This opinion will be unpublished and

may not be cited except as provided by

Minn. Stat. § 480A.08, subd. 3 (2004).







State of Minnesota,





Kerry Dougherty,



Filed July 3, 2006


Hudson, Judge


Hennepin County District Court

File No. 04078160


Mike Hatch, Attorney General, 1800 Bremer Tower, 445 Minnesota Street, St. Paul, Minnesota 55101-2134; and


David Ornstein, Bloomington City Attorney, Lisa C. Netzer, Assistant City Attorney, City Hall, 1800 West Old Shakopee Road, Bloomington, Minnesota 55431 (for respondent)


John M. Stuart, State Public Defender, Davi E. Axelson, Assistant Public Defender, 2221 University Avenue Southeast, Suite 425, Minneapolis, Minnesota 55414 (for appellant)


            Considered and decided by Hudson, Presiding Judge; Wright, Judge; and Worke, Judge.

U N P U B L I S H E D   O P I N I O N


Appellant Kerry Dougherty challenges his conviction of harassment, arguing that evidence of his attempts to return to his parents’ house after they had him removed because of his behavior was insufficient to support his conviction.  Appellant argues that his persistent attempts to resume contact with his parents do not lie within the scope of activity prohibited by the harassment statute.  Because the evidence reasonably supports appellant’s conviction and his additional pro se arguments lack merit, we affirm. 


            Appellant Kerry Dougherty temporarily moved into his parents’ house in Bloomington in September 2003, when he was 48 years old.  Appellant’s parents are in their early 80s.  Appellant’s mother cooked and washed his clothes, and he frequently asked his parents for money.  About a year later, a Bloomington police officer responded to a call to the home in connection with an adult-protection investigation.  The officer formally asked appellant to leave and served him with a trespass notice.  Before he left, appellant asked his mother for several hundred dollars.   

            In November 2004, appellant called his parents from the hospital and indicated he had been assaulted and his car stolen.  They allowed him to stay briefly in their home but then requested that he leave.  When he refused, they called another son and his wife to help remove appellant from the house.  The police were called, and appellant left.  About two days later, appellant left dirty clothes on the front step to be cleaned.  A few days after that, appellant went to the location of his mother’s routine hair appointment, spoke to his father waiting in the car, and asked for money to get to a job.  His father refused. 

On November 20, a police officer involved in the case saw appellant walking four blocks from his parents’ house and informed him that if he had been at his parents’ house, he would be violating the trespass order.  On November 24, appellant’s mother obtained an ex parte temporary order for protection ordering that appellant stay away from the residence.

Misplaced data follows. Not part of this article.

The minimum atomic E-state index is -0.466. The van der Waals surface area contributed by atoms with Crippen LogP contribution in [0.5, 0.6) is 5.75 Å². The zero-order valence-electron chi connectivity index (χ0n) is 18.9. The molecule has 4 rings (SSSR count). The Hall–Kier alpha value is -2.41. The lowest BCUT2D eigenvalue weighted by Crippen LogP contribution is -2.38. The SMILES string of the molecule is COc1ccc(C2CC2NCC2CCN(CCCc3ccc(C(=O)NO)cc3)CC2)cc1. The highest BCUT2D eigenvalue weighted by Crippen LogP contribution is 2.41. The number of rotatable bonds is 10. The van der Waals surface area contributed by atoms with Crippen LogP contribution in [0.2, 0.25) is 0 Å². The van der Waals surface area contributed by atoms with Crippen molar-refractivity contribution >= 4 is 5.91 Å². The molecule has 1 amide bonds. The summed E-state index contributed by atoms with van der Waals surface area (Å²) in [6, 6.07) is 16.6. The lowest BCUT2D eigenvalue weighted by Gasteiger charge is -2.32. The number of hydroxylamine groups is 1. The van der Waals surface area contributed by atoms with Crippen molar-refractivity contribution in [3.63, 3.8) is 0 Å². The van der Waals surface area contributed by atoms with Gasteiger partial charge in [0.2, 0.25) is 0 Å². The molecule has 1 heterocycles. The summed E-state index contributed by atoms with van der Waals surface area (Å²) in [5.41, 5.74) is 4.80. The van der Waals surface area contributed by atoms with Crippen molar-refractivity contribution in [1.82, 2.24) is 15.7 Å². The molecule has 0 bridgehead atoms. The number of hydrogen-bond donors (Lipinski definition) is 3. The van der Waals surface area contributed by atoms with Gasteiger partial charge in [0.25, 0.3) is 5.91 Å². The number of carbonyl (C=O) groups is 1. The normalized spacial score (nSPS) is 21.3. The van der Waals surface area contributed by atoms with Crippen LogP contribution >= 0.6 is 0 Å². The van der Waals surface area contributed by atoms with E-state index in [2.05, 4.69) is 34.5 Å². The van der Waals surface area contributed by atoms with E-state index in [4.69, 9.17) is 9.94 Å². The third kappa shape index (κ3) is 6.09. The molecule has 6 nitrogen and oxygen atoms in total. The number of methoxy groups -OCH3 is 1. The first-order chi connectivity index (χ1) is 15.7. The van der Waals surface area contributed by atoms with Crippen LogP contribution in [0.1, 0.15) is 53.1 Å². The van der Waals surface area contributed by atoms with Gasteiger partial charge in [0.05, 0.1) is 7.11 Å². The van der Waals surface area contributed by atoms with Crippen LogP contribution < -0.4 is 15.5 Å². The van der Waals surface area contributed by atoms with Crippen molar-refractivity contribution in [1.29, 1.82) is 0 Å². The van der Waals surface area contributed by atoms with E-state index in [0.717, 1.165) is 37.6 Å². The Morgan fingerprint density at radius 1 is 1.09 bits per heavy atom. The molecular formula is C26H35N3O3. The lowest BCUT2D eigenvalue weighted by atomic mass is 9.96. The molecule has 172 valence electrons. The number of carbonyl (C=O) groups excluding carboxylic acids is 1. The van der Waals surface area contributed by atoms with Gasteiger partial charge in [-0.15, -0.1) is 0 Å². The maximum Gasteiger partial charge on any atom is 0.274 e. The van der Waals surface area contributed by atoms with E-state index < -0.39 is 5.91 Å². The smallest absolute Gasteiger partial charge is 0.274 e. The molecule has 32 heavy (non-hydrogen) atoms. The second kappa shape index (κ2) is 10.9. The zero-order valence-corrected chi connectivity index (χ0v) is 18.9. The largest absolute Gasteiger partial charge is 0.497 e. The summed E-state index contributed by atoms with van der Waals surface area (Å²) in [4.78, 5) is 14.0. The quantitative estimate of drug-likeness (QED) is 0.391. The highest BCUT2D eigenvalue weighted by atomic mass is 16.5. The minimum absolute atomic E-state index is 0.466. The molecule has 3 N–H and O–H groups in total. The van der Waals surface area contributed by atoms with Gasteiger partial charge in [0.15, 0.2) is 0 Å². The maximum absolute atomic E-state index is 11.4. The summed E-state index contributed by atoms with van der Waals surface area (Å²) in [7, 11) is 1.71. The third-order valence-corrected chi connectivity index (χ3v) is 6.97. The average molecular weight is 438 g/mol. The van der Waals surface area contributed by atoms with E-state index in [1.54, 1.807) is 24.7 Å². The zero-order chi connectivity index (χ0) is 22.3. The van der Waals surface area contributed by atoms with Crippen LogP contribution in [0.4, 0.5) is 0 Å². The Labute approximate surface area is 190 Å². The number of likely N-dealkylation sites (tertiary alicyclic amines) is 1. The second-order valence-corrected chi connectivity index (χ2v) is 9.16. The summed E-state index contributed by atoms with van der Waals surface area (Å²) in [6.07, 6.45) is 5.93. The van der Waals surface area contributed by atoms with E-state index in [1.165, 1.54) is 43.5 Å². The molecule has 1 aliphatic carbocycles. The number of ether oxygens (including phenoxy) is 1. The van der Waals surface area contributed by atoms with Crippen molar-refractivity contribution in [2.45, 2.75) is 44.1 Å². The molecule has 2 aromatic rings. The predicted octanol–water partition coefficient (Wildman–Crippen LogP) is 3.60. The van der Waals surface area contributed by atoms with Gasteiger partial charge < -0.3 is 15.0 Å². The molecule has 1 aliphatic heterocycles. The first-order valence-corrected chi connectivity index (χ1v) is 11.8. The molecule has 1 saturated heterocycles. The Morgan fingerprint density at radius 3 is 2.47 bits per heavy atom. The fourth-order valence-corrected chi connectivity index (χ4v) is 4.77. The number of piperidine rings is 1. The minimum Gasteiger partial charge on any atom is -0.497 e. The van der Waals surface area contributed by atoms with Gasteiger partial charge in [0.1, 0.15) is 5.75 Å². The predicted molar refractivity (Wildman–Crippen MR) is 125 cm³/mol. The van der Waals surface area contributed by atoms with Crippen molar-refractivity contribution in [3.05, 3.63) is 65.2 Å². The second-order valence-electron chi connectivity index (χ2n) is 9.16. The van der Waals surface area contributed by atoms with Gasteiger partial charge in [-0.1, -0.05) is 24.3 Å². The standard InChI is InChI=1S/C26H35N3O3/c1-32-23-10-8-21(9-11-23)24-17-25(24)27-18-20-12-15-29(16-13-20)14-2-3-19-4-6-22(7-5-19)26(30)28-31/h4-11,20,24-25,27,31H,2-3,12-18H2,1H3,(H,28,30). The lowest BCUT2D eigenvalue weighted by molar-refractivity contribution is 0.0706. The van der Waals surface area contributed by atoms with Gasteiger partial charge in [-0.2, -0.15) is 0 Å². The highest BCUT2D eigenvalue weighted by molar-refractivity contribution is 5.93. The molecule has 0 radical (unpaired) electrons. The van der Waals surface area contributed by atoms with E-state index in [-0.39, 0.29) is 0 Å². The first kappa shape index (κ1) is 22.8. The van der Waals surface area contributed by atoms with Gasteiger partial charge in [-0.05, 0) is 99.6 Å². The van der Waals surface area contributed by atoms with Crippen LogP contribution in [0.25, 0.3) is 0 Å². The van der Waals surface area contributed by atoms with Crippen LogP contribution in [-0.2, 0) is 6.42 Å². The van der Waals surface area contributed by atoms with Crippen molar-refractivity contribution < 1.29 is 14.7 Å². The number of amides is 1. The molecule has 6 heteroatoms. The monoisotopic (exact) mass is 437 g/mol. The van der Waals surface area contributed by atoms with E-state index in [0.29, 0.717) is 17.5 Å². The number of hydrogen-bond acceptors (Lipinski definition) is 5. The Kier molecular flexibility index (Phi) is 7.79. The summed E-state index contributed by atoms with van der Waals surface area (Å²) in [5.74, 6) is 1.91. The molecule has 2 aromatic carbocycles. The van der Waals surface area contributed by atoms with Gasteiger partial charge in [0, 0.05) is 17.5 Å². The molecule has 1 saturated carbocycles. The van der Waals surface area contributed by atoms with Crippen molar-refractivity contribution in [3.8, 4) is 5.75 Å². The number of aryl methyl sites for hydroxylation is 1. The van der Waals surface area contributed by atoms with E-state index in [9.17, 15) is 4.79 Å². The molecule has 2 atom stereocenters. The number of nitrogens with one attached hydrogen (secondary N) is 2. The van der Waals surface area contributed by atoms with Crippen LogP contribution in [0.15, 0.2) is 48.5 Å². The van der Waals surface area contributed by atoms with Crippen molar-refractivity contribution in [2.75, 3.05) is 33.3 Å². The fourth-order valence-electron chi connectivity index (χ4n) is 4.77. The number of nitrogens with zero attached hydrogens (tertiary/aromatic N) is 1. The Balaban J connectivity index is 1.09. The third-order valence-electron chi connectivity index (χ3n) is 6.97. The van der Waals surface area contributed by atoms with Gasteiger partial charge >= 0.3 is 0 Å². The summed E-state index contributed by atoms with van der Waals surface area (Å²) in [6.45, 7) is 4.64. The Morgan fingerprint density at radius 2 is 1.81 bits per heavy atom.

From September to November, appellant made numerous phone calls to his parents asking for money, one day as often as every 20 minutes.  Sometimes his parents answered; other times they let it ring.  When he returned to the house on November 26, police arrested him. 

The state charged appellant with two counts of gross-misdemeanor harassment under Minn. Stat. § 609.749, subds. 1, 2 (2004).  At a jury trial, appellant’s father testified that appellant’s actions made him feel threatened or frightened; appellant’s mother did not testify.  Appellant testified that he asked his mother for money to travel to speak to a person about paying him for songs that she had used and that he tried to contact his parents to retrieve a music poster that he had created in order to market the poster.  The jury convicted appellant of both counts, and this appeal follows.


In a challenge to the sufficiency of the evidence, this court reviews the record in the light most favorable to the jury’s verdict and asks “whether the jury could reasonably find the defendant guilty given the facts in evidence and the legitimate inferences which could be drawn from those facts.”  State v. Miles, 585 N.W.2d 368, 372 (Minn. 1998); State v. Webb, 440 N.W.2d 426, 430 (Minn. 1989).  This court assumes that the jury believed the witnesses’ testimony that supported the verdict and disbelieved any evidence to the contrary.  State v. Henderson, 620 N.W.2d 688, 705 (Minn. 2001).  We review issues of statutory construction de novo.  State v. Stewart, 624 N.W.2d 585, 588 (Minn. 2001). 

Appellant was convicted of violating Minn. Stat. § 609.749, subds. 1 and 2 (2004), which prohibits intentional conduct that the actor knows, or has reason to know, would under the circumstances “cause the victim . . . to feel frightened, threatened, oppressed, persecuted, or intimidated,” and causes that reaction.  Minn. Stat. § 609.749, subd. 1.  Specifically, the jury entered verdicts finding that appellant (a) returned to his parents’ property without claim of right or consent, in violation of Minn. Stat. § 609.749, subd. 2(3); and (b) repeatedly made telephone calls to his parents, in violation of Minn. Stat. § 609.749, subd. 2(4).  Appellant acknowledges that he intentionally committed the acts listed in subdivision 2.  But he argues that his conduct lies outside the scope of activity that the legislature intended to prohibit as harassment because (a) it does not rise to the level of other actions specifically listed in the subdivision; (b) he had no subjective intent to cause harm; and (c) he should not be penalized because his conduct occurred within the context of a family situation.